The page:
The post-match feeling of the management team was once again that Wales hadn't been clinical and ruthless enough when it counted. But Warren Gatland highlighted that there were many positives to take from the game, notably the development of several younger players and he singled out Jon Davies and Tom James in particular as stand-out players.
Assistant coach Shaun Edwards talked of the defence as something to work on with next week's Argentina game in mind, and called for more attacking defence from Wales.
Samoa, renowned for being big-hitters certainly proved a physical challenge but Ryan Jones insisted that all test matches at international level are physical, and it was perhaps just the finishing that let several Wales chances slip by. He praised his players' work ethic and courage, saying that they would have to dig in deep and work on the negatives this coming week in training.
Similarly, Welsh players seemed to echo their coaches, saying that it was a lack of clinical finishing and ruthlessness that limited the Welsh game. With the emphasis of the game very much on the development of younger players, Warburton and Davies were perhaps thrust onto the big stage in this match. Both called the game a tough step up, and praised the aggressive play from Samoa.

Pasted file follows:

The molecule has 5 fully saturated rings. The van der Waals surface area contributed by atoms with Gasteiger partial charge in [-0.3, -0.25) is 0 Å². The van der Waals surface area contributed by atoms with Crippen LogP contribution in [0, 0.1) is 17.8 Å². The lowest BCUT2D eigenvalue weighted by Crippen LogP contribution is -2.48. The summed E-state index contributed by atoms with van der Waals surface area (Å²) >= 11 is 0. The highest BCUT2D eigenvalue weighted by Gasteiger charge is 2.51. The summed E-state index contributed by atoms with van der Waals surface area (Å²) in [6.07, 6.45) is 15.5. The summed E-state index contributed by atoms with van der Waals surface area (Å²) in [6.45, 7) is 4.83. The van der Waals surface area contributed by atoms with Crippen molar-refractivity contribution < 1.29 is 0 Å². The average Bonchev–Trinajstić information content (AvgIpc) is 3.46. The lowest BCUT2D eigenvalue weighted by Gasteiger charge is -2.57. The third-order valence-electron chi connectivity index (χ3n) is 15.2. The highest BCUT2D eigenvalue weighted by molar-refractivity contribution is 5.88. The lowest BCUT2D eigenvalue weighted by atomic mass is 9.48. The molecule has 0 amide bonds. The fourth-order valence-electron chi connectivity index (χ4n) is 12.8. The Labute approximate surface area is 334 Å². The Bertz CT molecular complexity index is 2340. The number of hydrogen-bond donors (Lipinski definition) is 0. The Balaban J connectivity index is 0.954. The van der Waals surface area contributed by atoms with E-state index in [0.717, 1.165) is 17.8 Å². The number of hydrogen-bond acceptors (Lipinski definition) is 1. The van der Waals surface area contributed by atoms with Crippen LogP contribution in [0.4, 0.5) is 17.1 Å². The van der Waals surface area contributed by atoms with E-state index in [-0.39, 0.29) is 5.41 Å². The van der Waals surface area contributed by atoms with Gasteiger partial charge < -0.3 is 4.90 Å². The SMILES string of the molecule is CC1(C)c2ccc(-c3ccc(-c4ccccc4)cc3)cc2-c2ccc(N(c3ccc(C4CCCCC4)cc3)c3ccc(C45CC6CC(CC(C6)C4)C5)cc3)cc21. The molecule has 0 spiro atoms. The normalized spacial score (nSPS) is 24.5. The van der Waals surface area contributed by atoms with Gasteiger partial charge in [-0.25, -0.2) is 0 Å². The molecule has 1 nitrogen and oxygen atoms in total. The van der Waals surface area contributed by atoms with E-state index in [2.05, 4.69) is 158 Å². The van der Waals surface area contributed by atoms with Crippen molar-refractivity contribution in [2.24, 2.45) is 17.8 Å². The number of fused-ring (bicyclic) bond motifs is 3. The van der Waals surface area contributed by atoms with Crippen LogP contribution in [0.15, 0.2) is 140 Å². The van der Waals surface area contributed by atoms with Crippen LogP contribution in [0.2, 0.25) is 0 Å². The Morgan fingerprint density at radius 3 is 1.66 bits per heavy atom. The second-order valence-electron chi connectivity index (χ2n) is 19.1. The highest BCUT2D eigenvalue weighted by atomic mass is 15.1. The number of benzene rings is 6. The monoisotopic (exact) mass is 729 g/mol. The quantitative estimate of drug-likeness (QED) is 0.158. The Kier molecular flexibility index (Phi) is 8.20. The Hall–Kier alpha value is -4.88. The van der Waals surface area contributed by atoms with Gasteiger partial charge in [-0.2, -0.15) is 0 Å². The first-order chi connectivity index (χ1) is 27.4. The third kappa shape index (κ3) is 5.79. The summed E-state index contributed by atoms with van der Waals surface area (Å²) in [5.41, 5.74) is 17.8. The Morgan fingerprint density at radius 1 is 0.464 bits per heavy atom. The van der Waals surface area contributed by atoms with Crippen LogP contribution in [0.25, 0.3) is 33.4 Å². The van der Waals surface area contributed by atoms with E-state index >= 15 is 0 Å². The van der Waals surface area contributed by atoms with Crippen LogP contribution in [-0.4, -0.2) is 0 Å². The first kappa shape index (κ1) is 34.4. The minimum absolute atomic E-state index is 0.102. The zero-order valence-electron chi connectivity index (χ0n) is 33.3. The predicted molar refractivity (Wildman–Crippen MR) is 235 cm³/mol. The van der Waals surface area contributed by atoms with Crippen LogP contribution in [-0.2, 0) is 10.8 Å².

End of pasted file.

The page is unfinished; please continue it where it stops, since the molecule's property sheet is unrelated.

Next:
A tense, rapid game saw Wales pushed right to the death by Samoa. Gatland's policy of developing players for the future of Welsh rugby saw young talents in Biggar, Warburton and Davies being given chances to prove themselves on world rugby's stage. A promising display from Wales, but players and coaches alike acknowledged that it doesn't get any easier with Argentina next week and that there will need to be some questions asked in training this week to iron out the little missing touches.
Shakespeare also once wrote 'Be not afraid of greatness. Some are born great, some achieve greatness and some have greatness thrust upon them.' With a little more experience the young players who battled against Samoa will indeed achieve greatness.